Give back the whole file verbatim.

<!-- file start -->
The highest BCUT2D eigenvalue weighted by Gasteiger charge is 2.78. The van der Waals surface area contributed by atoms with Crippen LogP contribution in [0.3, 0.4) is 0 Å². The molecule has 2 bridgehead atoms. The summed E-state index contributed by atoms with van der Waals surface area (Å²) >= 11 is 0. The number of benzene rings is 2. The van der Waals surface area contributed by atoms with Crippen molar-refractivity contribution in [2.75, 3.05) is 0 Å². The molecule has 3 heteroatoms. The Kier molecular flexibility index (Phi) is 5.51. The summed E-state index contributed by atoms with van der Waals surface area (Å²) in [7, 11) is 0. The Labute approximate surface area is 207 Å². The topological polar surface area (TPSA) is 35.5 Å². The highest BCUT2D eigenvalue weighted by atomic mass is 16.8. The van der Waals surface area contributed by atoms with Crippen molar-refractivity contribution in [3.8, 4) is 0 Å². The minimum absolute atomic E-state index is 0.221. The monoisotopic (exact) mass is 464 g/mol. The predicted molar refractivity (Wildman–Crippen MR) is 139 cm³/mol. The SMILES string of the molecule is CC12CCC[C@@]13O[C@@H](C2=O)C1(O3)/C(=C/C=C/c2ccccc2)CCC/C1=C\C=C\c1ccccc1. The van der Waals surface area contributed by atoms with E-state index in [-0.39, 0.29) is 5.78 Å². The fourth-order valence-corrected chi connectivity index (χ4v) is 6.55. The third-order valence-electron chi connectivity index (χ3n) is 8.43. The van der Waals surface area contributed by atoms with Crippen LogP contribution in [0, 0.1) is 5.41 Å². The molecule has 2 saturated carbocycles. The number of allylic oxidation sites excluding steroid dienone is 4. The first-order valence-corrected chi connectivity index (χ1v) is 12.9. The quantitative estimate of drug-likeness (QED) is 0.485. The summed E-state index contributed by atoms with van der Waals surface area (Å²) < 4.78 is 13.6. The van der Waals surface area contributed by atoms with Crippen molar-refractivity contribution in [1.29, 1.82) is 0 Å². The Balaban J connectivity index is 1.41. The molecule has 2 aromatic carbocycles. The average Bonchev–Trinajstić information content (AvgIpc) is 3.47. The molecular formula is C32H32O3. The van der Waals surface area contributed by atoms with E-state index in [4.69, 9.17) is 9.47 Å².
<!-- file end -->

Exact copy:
The highest BCUT2D eigenvalue weighted by Gasteiger charge is 2.78. The van der Waals surface area contributed by atoms with Crippen LogP contribution in [0.3, 0.4) is 0 Å². The molecule has 2 bridgehead atoms. The summed E-state index contributed by atoms with van der Waals surface area (Å²) >= 11 is 0. The number of benzene rings is 2. The van der Waals surface area contributed by atoms with Crippen molar-refractivity contribution in [2.75, 3.05) is 0 Å². The molecule has 3 heteroatoms. The Kier molecular flexibility index (Phi) is 5.51. The summed E-state index contributed by atoms with van der Waals surface area (Å²) in [7, 11) is 0. The Labute approximate surface area is 207 Å². The topological polar surface area (TPSA) is 35.5 Å². The highest BCUT2D eigenvalue weighted by atomic mass is 16.8. The van der Waals surface area contributed by atoms with Crippen molar-refractivity contribution in [3.8, 4) is 0 Å². The minimum absolute atomic E-state index is 0.221. The monoisotopic (exact) mass is 464 g/mol. The predicted molar refractivity (Wildman–Crippen MR) is 139 cm³/mol. The SMILES string of the molecule is CC12CCC[C@@]13O[C@@H](C2=O)C1(O3)/C(=C/C=C/c2ccccc2)CCC/C1=C\C=C\c1ccccc1. The van der Waals surface area contributed by atoms with E-state index in [-0.39, 0.29) is 5.78 Å². The fourth-order valence-corrected chi connectivity index (χ4v) is 6.55. The third-order valence-electron chi connectivity index (χ3n) is 8.43. The van der Waals surface area contributed by atoms with Crippen LogP contribution in [0, 0.1) is 5.41 Å². The molecule has 2 saturated carbocycles. The number of allylic oxidation sites excluding steroid dienone is 4. The first-order valence-corrected chi connectivity index (χ1v) is 12.9. The quantitative estimate of drug-likeness (QED) is 0.485. The summed E-state index contributed by atoms with van der Waals surface area (Å²) < 4.78 is 13.6. The van der Waals surface area contributed by atoms with Crippen molar-refractivity contribution in [1.29, 1.82) is 0 Å². The Balaban J connectivity index is 1.41. The molecule has 2 aromatic carbocycles. The average Bonchev–Trinajstić information content (AvgIpc) is 3.47. The molecular formula is C32H32O3. The van der Waals surface area contributed by atoms with E-state index in [4.69, 9.17) is 9.47 Å².